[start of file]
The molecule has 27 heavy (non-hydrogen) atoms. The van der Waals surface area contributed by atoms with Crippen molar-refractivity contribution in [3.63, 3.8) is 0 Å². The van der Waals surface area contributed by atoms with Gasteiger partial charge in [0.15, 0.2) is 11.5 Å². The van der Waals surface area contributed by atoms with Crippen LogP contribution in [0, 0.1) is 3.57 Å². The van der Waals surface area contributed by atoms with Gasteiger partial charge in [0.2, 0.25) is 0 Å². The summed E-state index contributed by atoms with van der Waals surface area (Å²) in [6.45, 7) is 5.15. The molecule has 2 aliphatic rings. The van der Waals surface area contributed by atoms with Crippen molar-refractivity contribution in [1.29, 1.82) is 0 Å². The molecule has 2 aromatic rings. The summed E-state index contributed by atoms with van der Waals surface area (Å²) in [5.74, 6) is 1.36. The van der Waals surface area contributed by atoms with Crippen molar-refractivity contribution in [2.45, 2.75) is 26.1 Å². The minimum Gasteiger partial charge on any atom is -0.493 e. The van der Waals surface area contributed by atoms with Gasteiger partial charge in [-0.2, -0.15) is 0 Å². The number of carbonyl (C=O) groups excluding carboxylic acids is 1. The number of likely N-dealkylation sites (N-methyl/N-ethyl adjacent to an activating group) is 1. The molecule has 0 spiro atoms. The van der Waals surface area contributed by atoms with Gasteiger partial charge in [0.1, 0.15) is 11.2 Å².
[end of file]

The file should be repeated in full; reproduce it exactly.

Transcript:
The molecule has 27 heavy (non-hydrogen) atoms. The van der Waals surface area contributed by atoms with Crippen molar-refractivity contribution in [3.63, 3.8) is 0 Å². The van der Waals surface area contributed by atoms with Gasteiger partial charge in [0.15, 0.2) is 11.5 Å². The van der Waals surface area contributed by atoms with Crippen LogP contribution in [0, 0.1) is 3.57 Å². The van der Waals surface area contributed by atoms with Gasteiger partial charge in [0.2, 0.25) is 0 Å². The summed E-state index contributed by atoms with van der Waals surface area (Å²) in [6.45, 7) is 5.15. The molecule has 2 aliphatic rings. The van der Waals surface area contributed by atoms with Crippen molar-refractivity contribution in [1.29, 1.82) is 0 Å². The molecule has 2 aromatic rings. The summed E-state index contributed by atoms with van der Waals surface area (Å²) in [5.74, 6) is 1.36. The van der Waals surface area contributed by atoms with Crippen molar-refractivity contribution in [2.45, 2.75) is 26.1 Å². The minimum Gasteiger partial charge on any atom is -0.493 e. The van der Waals surface area contributed by atoms with Gasteiger partial charge in [-0.2, -0.15) is 0 Å². The number of carbonyl (C=O) groups excluding carboxylic acids is 1. The number of likely N-dealkylation sites (N-methyl/N-ethyl adjacent to an activating group) is 1. The molecule has 0 spiro atoms. The van der Waals surface area contributed by atoms with Gasteiger partial charge in [0.1, 0.15) is 11.2 Å².